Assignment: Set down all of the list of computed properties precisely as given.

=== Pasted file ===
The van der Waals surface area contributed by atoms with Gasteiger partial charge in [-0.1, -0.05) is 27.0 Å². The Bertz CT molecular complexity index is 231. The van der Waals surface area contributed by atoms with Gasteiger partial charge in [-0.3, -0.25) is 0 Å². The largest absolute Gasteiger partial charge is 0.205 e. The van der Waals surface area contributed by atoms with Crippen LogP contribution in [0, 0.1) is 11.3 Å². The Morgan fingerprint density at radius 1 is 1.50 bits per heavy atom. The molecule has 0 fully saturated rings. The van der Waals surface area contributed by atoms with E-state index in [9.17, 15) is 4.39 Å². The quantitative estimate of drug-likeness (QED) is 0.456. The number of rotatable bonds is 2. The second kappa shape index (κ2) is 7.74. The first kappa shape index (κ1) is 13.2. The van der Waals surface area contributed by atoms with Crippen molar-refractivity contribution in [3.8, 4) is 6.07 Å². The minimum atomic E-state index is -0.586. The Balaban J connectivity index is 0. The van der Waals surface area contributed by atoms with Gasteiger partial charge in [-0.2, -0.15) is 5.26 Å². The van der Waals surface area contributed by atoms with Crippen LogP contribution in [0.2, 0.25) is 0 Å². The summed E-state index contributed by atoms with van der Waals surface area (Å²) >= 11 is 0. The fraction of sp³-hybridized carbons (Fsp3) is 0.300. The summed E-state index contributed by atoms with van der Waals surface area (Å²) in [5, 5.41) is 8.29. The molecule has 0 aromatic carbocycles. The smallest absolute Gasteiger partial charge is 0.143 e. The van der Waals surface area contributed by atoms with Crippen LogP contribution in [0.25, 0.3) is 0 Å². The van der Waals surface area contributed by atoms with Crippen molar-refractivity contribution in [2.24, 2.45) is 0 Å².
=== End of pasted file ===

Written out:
The van der Waals surface area contributed by atoms with Gasteiger partial charge in [-0.1, -0.05) is 27.0 Å². The Bertz CT molecular complexity index is 231. The van der Waals surface area contributed by atoms with Gasteiger partial charge in [-0.3, -0.25) is 0 Å². The largest absolute Gasteiger partial charge is 0.205 e. The van der Waals surface area contributed by atoms with Crippen LogP contribution in [0, 0.1) is 11.3 Å². The Morgan fingerprint density at radius 1 is 1.50 bits per heavy atom. The molecule has 0 fully saturated rings. The van der Waals surface area contributed by atoms with E-state index in [9.17, 15) is 4.39 Å². The quantitative estimate of drug-likeness (QED) is 0.456. The number of rotatable bonds is 2. The second kappa shape index (κ2) is 7.74. The first kappa shape index (κ1) is 13.2. The van der Waals surface area contributed by atoms with Crippen molar-refractivity contribution in [3.8, 4) is 6.07 Å². The minimum atomic E-state index is -0.586. The Balaban J connectivity index is 0. The van der Waals surface area contributed by atoms with Gasteiger partial charge in [-0.2, -0.15) is 5.26 Å². The van der Waals surface area contributed by atoms with Crippen LogP contribution in [0.2, 0.25) is 0 Å². The summed E-state index contributed by atoms with van der Waals surface area (Å²) >= 11 is 0. The fraction of sp³-hybridized carbons (Fsp3) is 0.300. The summed E-state index contributed by atoms with van der Waals surface area (Å²) in [5, 5.41) is 8.29. The molecule has 0 aromatic carbocycles. The smallest absolute Gasteiger partial charge is 0.143 e. The van der Waals surface area contributed by atoms with Crippen LogP contribution in [0.25, 0.3) is 0 Å². The van der Waals surface area contributed by atoms with Crippen molar-refractivity contribution in [2.24, 2.45) is 0 Å².